Makoshika Dinosaur Museum Receives a Digital Makeover from Rau Designs
Rau Designs | Sidney, Montana
What does it take to turn a former J.C. Penney store into a dinosaur museum? According to Makoshika Dinosaur Museum founder, Steve Bury, “a lot of volunteers!”
Bury and his wife founded the museum as a way of giving back to their community while helping to promote its location in one of the best dinosaur digging regions in the country. Located in Glendive, Montana, their museum is part of the Montana Dinosaur Trail and features a diorama including a 28’ allosaurus and a 22’ stegasaurus, designed by world renowned dinosaur replica expert Charlie McGrady.
Among the chief architects of the transformation from retail to reptile are sign shop owners Tressa and Justin Rau. The Raus own Rau Designs in nearby Sidney, Montana, and volunteered to print, laminate and apply enormous dino-graphics to cover each of the former department store’s massive exterior display windows. A designer in Japan provided the artwork, and Roland DGA donated media and laminating film.
Justin and Tressa ran the project on their Roland VersaCAMM SP-540V 54” printer/cutter, purchased in 2005. “We love our Roland,” said Justin. “It’s incredibly easy to use and because of its wide range of applications, our business has more than doubled since we got it.”
“We love our Roland,” said Justin. “It’s incredibly easy to use and because of its wide range of applications, our business has more than doubled since we got it.”
To prepare the dinosaur museum images for printing, Tressa enlarged the artwork and created a backdrop from two photos of the Makoshika Badlands. She then dropped in several photos of the museum’s owners and their associates in their digging gear as well as images of children enjoying the museum exhibits. Tressa arranged these images in scrapbook style, then added some text including the name of the museum. Larger artwork of the dinosaurs was arranged to look as authentic as possible.
Using the window measurements, Justin split the designs into 24 sections, each 30” x 7.’ The scene in the center display window is 7’ x 14’ and features a T-Rex locked in combat with an anklyosaurus. Justin set up the designs with a ¼” overlap and printed the panels on premium cast outdoor material, then added a UV protective laminate sheet. Justin and Tressa applied the images using felt squeegees over several days.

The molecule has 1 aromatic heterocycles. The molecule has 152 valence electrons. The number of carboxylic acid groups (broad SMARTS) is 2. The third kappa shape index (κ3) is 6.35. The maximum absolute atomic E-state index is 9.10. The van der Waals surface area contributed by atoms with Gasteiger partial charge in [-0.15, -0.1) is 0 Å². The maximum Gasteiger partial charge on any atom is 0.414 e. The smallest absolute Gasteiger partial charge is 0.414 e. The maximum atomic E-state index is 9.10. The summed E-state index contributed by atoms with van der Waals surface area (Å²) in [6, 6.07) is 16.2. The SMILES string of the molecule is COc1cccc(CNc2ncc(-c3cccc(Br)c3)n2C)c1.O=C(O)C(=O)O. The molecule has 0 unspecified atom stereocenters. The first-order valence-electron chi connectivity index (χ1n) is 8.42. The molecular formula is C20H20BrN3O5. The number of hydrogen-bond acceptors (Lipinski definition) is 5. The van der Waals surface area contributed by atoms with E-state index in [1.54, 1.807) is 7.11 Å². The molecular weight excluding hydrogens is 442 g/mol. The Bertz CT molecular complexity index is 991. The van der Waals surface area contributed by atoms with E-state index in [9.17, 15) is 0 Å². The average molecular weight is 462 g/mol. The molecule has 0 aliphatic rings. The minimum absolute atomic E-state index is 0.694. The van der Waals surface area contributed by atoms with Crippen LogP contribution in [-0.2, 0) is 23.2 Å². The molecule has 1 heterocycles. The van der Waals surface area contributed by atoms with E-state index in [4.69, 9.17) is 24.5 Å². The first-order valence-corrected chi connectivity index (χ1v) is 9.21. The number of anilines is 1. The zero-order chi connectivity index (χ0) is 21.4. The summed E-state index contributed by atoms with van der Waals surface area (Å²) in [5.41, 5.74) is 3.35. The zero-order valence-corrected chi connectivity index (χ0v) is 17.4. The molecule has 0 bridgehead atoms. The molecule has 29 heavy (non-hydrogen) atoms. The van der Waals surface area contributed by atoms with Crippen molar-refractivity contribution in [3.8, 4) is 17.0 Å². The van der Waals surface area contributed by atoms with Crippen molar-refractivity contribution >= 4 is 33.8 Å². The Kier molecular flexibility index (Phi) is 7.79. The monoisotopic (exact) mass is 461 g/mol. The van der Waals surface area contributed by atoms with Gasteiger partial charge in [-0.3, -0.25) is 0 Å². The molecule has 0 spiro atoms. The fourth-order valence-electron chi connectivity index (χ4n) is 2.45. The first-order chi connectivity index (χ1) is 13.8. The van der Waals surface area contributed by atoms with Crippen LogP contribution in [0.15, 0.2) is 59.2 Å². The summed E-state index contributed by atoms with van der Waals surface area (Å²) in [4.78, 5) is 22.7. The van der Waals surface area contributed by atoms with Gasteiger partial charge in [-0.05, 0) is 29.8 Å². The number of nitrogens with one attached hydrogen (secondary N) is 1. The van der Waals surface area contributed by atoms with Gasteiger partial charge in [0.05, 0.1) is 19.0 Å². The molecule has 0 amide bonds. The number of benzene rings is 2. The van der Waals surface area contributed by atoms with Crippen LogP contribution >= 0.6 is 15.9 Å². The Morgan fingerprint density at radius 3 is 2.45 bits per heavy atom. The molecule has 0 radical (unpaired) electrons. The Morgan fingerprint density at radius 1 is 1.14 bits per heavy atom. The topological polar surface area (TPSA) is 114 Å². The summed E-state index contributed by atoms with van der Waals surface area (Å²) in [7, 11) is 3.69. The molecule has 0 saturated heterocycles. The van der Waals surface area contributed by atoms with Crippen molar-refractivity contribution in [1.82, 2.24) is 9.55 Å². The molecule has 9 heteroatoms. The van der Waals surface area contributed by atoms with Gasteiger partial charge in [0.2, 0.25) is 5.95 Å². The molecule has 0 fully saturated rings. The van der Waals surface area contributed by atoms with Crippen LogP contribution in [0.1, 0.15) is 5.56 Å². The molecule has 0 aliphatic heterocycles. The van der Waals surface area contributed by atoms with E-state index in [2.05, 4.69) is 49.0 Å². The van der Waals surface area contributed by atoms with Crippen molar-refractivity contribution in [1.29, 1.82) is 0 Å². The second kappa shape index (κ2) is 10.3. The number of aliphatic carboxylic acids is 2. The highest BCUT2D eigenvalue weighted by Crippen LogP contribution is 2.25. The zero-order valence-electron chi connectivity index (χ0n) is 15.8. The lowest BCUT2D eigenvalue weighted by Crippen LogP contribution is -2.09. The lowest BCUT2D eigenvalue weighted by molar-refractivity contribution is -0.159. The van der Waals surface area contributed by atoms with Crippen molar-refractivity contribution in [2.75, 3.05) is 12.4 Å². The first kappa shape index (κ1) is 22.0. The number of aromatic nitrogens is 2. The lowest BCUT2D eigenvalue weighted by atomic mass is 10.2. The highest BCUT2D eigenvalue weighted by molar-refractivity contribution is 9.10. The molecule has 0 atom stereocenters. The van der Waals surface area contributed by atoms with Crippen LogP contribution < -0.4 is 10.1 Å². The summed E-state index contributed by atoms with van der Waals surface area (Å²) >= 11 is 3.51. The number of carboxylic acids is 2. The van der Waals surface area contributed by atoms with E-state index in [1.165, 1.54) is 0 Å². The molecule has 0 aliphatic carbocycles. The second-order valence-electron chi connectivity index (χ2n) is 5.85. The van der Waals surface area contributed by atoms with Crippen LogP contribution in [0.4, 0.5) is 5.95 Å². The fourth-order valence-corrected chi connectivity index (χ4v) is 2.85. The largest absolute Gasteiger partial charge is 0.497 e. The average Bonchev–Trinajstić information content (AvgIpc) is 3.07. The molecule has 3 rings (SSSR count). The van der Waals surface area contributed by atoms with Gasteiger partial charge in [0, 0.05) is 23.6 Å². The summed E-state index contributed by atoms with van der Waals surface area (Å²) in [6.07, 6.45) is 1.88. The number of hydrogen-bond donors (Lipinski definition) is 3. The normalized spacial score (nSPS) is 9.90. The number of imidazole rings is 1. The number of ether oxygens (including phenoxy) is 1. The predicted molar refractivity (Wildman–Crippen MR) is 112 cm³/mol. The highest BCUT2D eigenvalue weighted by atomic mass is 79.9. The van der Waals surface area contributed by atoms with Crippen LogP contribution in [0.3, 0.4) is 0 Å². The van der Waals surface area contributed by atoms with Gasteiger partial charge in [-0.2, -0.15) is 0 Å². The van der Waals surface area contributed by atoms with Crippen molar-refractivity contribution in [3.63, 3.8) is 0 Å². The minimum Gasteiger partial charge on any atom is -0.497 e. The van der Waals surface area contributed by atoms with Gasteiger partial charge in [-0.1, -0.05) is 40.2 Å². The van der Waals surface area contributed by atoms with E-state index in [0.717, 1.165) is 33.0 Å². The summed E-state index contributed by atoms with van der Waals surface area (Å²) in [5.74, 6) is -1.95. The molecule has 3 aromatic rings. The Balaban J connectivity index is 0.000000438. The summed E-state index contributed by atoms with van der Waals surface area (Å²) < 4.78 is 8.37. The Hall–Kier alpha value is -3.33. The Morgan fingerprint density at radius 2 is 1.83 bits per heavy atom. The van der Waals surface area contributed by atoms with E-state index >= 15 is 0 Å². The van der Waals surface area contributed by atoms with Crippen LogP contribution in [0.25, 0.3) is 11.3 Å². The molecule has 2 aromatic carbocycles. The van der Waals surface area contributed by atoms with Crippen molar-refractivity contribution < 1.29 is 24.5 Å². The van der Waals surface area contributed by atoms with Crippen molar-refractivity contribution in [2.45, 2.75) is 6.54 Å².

One challenging aspect of the project was the constantly changing autumn temperatures. “One day it was 17 degrees and two days later it was 72. Every time we printed, I cleaned the media and did an environmental match. Sometimes I did the match twice a day,” said Justin. “We use only Roland inks, because they are so smooth and the colors print cleanly,” said Rau. “In fact, the scenes we printed are so realistic that one driver almost had an accident while gaping at the windows!”
In addition to their work for the museum, Justin and Tressa handle design and print work for local businesses and government agencies. They produce signs for county and city machinery, police cars, road graders and heavy equipment and design and print many of the nonlighted business signs in town. They also produce vehicle, race car and motocross bike graphics. “The VersaCAMM is a wonderful tool. It’s kind of like having art class every day,” said Tressa. “We can print and cut whatever we can imagine.”
Justin and Tressa rely on Roland media to produce superior graphics. “Most of the time, what the Roland prints looks even better than it did on screen,” said Tressa. “We’ve tried a lot of different media, but we get the best results with Roland laminates and printable media.”
Recently Rau Designs created a 16’x16’ blow up of a photo of a local drawbridge over the Yellowstone River which now hangs in the town square. “That came out of the Roland in four sheets,” said Justin. “The bridge is a symbol of Fairview, and the colors were key because all the local flowers are in bloom in the background. The mayor was really pleased with it.”
“With the VersaCAMM, we are confident we can handle any job that walks in the door,” said Justin. “It prints and cuts whatever we need – the sky is the limit!”